The welfare of your children is naturally going to be the most important thing on your mind if you are going through any sort of family problems. Relationship breakdowns can be extremely challenging times for children, and the decisions that are made will be some of the most important you’ll ever make. At Kayani Legal, A Firm of Solicitors, we have specialist child law solicitors on hand to help you make those decisions. Their priority is to ensure the best possible outcome for the children, whatever the circumstances. Whether you need advice on visitation rights, financial arrangements, or parental influence over key decisions in the child’s life, you’ll find our child law solicitors will guide you along the most peaceful route possible.
When it comes to divorce or separation, the main priority is always the welfare of any children involved. In many cases, this can leave parents at odds with each other and unable to agree on who should take custody.
This can result in amicable breakups turning into tense disputes, and in some cases, the court may even need to get involved to break the deadlock.
In many cases, custody disputes arise because one or both parents are unaware of their rights and how custody is determined, resulting in the fear of losing contact with their child.
In this commentary, we are going to help you understand how child custody is determined during a divorce in the UK. We will also share tips on how you can put forward your best case for custody.
What Are Your Custody Rights?
When it comes to custody, we are talking about residency. This term refers to the child’s main residence following your breakup.
Before you begin to determine this residency, both parents must understand what rights they have, which typically comes down to who has parental responsibility.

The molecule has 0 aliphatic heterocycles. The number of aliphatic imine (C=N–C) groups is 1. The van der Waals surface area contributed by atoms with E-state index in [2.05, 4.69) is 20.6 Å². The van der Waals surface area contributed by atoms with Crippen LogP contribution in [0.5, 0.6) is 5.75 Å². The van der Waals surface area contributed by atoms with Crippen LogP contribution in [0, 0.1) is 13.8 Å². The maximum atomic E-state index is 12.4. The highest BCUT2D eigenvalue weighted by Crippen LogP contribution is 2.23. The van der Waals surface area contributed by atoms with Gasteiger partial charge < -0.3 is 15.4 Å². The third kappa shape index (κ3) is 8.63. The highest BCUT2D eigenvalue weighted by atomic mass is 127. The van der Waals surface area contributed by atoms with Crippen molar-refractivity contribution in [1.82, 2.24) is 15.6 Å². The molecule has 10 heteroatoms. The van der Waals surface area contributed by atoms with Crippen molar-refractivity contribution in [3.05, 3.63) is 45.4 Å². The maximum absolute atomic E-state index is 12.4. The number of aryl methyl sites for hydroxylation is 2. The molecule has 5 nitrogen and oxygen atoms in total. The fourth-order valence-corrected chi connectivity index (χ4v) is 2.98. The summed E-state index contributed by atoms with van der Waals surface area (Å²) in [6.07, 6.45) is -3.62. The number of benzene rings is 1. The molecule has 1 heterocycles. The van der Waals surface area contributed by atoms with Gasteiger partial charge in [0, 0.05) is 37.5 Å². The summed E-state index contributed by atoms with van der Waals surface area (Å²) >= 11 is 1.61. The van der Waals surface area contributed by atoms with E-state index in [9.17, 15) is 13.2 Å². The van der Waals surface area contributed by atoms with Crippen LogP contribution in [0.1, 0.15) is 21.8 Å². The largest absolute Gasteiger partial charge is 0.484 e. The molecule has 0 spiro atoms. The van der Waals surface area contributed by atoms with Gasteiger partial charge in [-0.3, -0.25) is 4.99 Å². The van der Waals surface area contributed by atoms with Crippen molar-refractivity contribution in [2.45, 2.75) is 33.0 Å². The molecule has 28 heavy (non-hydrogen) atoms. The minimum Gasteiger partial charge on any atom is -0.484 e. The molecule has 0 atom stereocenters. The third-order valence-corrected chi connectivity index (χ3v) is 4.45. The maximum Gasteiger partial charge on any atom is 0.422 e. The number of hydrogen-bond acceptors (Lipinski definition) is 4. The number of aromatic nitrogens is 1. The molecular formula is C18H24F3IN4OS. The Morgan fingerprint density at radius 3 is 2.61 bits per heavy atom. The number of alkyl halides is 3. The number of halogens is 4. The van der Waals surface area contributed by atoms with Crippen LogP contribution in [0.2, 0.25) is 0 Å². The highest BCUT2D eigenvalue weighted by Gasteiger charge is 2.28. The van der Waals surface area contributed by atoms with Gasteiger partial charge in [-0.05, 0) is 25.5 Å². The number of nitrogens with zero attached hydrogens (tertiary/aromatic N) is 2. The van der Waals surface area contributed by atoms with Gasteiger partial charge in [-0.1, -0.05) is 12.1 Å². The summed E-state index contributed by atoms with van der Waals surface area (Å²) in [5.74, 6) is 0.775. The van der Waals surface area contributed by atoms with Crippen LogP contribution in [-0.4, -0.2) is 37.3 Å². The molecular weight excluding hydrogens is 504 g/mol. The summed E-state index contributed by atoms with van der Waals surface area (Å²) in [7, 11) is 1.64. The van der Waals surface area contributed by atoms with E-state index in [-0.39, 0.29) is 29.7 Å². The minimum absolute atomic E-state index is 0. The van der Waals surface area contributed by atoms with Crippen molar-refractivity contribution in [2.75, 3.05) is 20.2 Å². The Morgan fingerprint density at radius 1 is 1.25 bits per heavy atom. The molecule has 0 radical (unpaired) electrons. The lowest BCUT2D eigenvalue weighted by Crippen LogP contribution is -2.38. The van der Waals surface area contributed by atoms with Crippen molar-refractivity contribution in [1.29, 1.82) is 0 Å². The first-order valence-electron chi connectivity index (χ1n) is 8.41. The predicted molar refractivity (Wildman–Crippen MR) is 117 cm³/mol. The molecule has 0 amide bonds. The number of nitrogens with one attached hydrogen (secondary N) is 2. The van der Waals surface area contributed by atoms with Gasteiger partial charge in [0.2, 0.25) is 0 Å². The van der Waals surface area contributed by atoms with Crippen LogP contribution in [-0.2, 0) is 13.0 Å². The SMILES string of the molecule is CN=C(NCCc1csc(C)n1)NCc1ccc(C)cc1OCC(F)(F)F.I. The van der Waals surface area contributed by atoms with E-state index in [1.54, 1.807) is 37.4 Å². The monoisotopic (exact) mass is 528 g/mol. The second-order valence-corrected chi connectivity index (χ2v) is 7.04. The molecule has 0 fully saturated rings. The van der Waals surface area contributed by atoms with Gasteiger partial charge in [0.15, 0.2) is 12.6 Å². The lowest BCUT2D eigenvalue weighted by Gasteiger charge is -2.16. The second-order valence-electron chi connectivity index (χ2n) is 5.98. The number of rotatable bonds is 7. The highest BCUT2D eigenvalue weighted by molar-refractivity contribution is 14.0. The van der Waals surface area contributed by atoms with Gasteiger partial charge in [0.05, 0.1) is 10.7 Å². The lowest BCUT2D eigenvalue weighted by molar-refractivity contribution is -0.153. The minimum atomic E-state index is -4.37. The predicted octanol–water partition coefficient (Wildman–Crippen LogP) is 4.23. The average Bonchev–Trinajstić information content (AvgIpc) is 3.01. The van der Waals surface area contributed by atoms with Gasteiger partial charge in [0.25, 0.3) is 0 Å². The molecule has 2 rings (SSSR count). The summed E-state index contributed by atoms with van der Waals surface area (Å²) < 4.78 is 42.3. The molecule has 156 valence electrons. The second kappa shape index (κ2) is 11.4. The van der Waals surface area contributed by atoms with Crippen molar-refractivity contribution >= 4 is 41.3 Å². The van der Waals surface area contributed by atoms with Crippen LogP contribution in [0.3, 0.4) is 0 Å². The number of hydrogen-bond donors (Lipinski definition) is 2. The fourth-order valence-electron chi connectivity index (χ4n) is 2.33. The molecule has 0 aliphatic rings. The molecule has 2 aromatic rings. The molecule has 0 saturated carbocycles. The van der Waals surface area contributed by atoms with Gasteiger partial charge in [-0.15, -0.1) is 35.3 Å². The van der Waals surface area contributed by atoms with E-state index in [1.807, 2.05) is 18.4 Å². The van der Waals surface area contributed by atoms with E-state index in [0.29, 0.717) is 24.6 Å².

Parental responsibility is defined by the Children Act 1989 as ‘all the rights, duties, powers, responsibilities and authority which by law a parent of a child has concerning the child’.
One of these responsibilities is to provide housing for the child, so if you have parental responsibility, you automatically have the right to provide housing. Of course, in most cases, both parents have parental responsibility, which means disputes over residence can arise.
Parental responsibility is conferred on the mother, as she is always listed on the birth certificate, while a father will have it if:
- He was married to the mother at the time of birth
- He was listed on the birth certificate
- Both parents or the father registered parental responsibility with the court
If both parents have parental responsibility, then there is nothing in the law that states a mother or father has the right for the child to live with them specifically.
Ultimately, the main consideration of the court is the welfare of the child in question. In the past, that has meant that custody has usually been given to mothers, as they traditionally spent more time with the children.
However, the courts are reacting to the changes in modern families, which often mean mothers have full-time jobs and fathers are more hands-on with childcare. As a result, the courts are trying to move towards joint custody more.
Types of Custody
When it comes to determining the residence of a child, the court has wide-ranging powers. As a result, the orders it makes on custody can vary greatly from case to case.
When you think of custody, you probably think of the terms ‘sole custody’, ‘joint custody’ and contact. While these are still used colloquially, the way a court determines residence is via child arrangement order.
These orders can cover several parental considerations, including:
- Who the child lives with;
- How the child has contact with their parents;
- Any specific issues that are disputed, such as where the child goes to school;
- Any prohibited steps a parent can not take with the child, such as leaving the country;
How to Determine Child Custody
As we alluded to, the court is now trying to promote equal responsibility for both parents, as opposed to sole custody, as this is generally considered best for the child.